Managers sometimes have blind spots for biases that prevent them from hiring and retaining the best talent, said Mahzarin Banaji, Richard Clarke Cabot Professor of Social Ethics in the Department of Psychology and senior adviser to the FAS dean on faculty development, in a recent presentation, “Blindspot: The Hidden Biases of Good People,” at the Barker Center.

“Liking people who are different is an acquired taste.  Like the first time you eat sushi, it takes getting used to,” Banaji said.

The event was the third and final Faculty of Arts and Sciences Diversity Dialogue for the academic year.

Structuring job interviews in a way that is not biased is almost impossible, Banaji said.

“We think we are fair and consistent, but we are not,” Banaji said.

“Liking people who are different is an acquired taste. Like the first time you eat sushi, it takes getting used to,” Mahzarin Banaji said.

When the conversation turned to questions of racial discrimination, Banaji drew an important distinction. “The word racist,” she said, “should be used for conscious bias, not for unconscious bias.” But, she warned, the latter can do just as much, if not more, harm.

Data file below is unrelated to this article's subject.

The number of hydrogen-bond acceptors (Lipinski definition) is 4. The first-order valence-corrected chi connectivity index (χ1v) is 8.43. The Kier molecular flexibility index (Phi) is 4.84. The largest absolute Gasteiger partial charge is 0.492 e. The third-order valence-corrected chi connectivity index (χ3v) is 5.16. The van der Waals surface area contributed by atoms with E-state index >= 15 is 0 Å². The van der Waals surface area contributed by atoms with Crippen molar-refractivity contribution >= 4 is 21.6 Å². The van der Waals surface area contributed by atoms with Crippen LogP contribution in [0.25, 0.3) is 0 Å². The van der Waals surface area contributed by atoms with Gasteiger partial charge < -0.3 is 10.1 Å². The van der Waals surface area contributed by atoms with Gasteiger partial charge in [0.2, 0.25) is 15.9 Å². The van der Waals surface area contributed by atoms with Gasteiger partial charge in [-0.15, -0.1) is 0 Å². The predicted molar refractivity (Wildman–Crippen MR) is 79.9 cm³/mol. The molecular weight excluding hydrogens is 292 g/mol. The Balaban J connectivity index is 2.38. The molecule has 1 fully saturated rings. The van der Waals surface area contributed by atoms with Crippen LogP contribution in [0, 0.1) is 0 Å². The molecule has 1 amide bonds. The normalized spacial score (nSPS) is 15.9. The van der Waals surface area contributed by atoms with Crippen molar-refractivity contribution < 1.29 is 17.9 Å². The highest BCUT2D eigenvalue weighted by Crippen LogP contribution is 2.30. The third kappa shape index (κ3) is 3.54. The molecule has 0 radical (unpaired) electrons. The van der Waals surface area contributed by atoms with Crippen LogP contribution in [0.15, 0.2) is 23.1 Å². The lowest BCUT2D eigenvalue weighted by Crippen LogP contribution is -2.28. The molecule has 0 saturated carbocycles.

Seeking solutions to bias makes good legal sense and is good business practice, Banaji said.  And, she said, “When a group is not diverse, it can’t be as good as it might be.”

“Blindspot” was the final of three FAS Diversity Dialogues for this academic year.  The series began last October with “Microinequities: The Power of Small,” presented by Stephen Young of Insight Education Systems. “Inclusive Leadership: Managing Successful Teams” by Connie Wong of CWS Associates was presented in December.  FAS Human Resources is planning a new series of Diversity Dialogues for next academic year.  Stay tuned.